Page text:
I was privileged to attend a Hardware Trade Show recently in Johannesburg. Over the past thirty odd years I have attended many of these types of shows, and I have to say that this rated as one of the best. It all started with an exciting and dynamic invitation process, with a ‘teaser’ campaign that started about three month prior to the event. The invitation targeted specific customers in person – not by company! The Hall was full, with no empty stands and there was adequate ‘aisle space’. The flooring was comfortable, which is very important when you consider how many hours your prospects and customers have to trudge around looking for something new and exciting! The majority of the exhibitors were sleek and professional in both their presentation and stand appearance, however there were some that ‘missed the boat’ and I fear went back to their offices the next day and reported that it ‘was a waste of time’!
Exhibiting on trade shows can be very expensive, time consuming and demanding, so it’s really important to get as much from them as possible. Most companies have a brand worth protecting, and its visual identity is a huge part of that. This remains the case at a live event – any old furniture and fuscia coloured carpet shouldn’t suddenly become acceptable. Such events may be one of the few times a year you have a physical presence in the real world whereby you can meet your customers and decision makers face to face. Think about investing in design and stand customisation. Begin with a brief and a blank piece of paper, and then work out what you want to achieve, but more importantly what will your customers and potential customers want to experience at your Stand.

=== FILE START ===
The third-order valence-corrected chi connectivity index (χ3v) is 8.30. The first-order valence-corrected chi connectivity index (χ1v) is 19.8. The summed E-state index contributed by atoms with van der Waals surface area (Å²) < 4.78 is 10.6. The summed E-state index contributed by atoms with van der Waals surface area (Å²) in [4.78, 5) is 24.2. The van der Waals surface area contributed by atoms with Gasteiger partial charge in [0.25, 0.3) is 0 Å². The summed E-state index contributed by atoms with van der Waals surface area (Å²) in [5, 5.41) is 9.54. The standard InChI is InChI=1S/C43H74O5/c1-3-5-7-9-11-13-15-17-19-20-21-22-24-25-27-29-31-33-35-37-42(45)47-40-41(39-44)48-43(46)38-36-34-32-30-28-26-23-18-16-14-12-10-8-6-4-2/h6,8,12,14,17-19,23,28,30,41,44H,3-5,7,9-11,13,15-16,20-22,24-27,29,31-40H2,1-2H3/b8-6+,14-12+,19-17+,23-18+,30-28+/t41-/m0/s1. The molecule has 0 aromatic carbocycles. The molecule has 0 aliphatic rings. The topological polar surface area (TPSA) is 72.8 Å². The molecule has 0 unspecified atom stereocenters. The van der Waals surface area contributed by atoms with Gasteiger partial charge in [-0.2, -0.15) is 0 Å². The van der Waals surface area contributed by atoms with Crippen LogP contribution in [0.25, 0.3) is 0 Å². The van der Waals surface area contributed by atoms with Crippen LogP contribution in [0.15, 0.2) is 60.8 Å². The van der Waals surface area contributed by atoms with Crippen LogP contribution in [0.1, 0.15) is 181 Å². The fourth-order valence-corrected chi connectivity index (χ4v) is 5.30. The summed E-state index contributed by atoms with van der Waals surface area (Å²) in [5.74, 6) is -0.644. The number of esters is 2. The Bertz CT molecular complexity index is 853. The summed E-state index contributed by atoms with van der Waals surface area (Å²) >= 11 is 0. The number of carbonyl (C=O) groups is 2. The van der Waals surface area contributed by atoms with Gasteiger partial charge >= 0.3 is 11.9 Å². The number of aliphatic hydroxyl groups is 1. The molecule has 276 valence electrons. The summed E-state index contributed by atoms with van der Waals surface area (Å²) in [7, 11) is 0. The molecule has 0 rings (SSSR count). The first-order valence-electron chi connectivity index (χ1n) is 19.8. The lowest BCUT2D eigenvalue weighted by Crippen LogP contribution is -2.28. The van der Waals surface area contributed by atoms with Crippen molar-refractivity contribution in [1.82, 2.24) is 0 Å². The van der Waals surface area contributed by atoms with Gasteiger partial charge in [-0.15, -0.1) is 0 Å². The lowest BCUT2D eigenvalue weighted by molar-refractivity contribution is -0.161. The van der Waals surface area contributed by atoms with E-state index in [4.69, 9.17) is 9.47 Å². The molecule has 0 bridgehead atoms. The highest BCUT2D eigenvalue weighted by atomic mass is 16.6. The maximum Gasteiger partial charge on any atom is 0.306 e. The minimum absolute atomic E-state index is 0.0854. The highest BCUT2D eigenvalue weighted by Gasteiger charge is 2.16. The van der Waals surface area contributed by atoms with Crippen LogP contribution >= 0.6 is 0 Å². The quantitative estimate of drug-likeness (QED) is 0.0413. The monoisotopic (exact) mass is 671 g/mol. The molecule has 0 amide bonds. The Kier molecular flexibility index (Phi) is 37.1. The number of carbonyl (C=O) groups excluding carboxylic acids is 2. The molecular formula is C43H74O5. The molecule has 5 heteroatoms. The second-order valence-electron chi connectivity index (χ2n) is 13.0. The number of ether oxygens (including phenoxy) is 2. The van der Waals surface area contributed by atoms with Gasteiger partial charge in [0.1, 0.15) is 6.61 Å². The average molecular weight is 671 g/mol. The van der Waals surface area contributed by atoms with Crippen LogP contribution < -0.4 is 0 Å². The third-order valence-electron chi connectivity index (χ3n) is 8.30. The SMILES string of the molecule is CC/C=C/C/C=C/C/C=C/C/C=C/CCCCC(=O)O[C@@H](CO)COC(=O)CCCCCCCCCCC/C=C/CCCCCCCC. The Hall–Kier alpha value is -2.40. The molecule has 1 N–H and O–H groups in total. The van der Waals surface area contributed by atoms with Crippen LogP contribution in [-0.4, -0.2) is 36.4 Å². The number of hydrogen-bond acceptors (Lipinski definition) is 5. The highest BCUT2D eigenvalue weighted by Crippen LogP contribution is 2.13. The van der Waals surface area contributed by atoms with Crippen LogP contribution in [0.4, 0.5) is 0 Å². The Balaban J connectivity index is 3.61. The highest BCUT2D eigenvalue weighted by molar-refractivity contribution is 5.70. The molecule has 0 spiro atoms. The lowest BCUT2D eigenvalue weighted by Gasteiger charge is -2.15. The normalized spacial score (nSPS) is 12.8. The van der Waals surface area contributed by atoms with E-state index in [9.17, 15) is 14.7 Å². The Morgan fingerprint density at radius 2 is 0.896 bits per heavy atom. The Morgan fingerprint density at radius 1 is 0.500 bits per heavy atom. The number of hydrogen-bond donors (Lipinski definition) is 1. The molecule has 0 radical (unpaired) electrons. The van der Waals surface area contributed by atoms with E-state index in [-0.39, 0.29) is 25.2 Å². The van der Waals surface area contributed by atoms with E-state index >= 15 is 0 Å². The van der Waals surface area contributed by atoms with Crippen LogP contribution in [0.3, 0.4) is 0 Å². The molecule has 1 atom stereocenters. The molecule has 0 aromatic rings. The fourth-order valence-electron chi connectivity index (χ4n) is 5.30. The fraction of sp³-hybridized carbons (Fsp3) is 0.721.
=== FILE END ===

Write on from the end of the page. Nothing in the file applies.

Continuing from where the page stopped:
We often talk about short print runs helping relevancy. Making postcards specifically, or tailoring your business cards to the trade show you are about to attend helps you to stand out and get noticed. The same should go for when you are exhibiting – marketing materials shouldn’t be left over from a different exhibition – the money you save handing out the leftovers may well be negated by the customers who take their business to someone with a more relevant offering. Make sure everything you hand out is fresh, current and targeted to its recipient.
If, for example, you are targeting creative people, it helps to speak their language, and prove you understand their values. Make the effort to be creative. Some display stands pop out from a mile away, even if they are tiny – because they look vibrant, or clinical or crazy or fun – what matters is that they support the company brand, and appeal to the type of customers you want to engage with.
Some prospects walk up to a stand and ask ‘what are your show specials?’ – you need to decide if discounts and specials are part of your events plan and strategy, but you can be generous in other ways. Give people some time, listen, ask them some questions and find out a little about them. If a prospect leaves your stand with a firm idea in mind that might benefit their business it is far more powerful than a discount flyer or another pen! The best ‘gift’ I received at this show was a memory stick from a cement manufacturer! (my family shared out the pens and key rings!)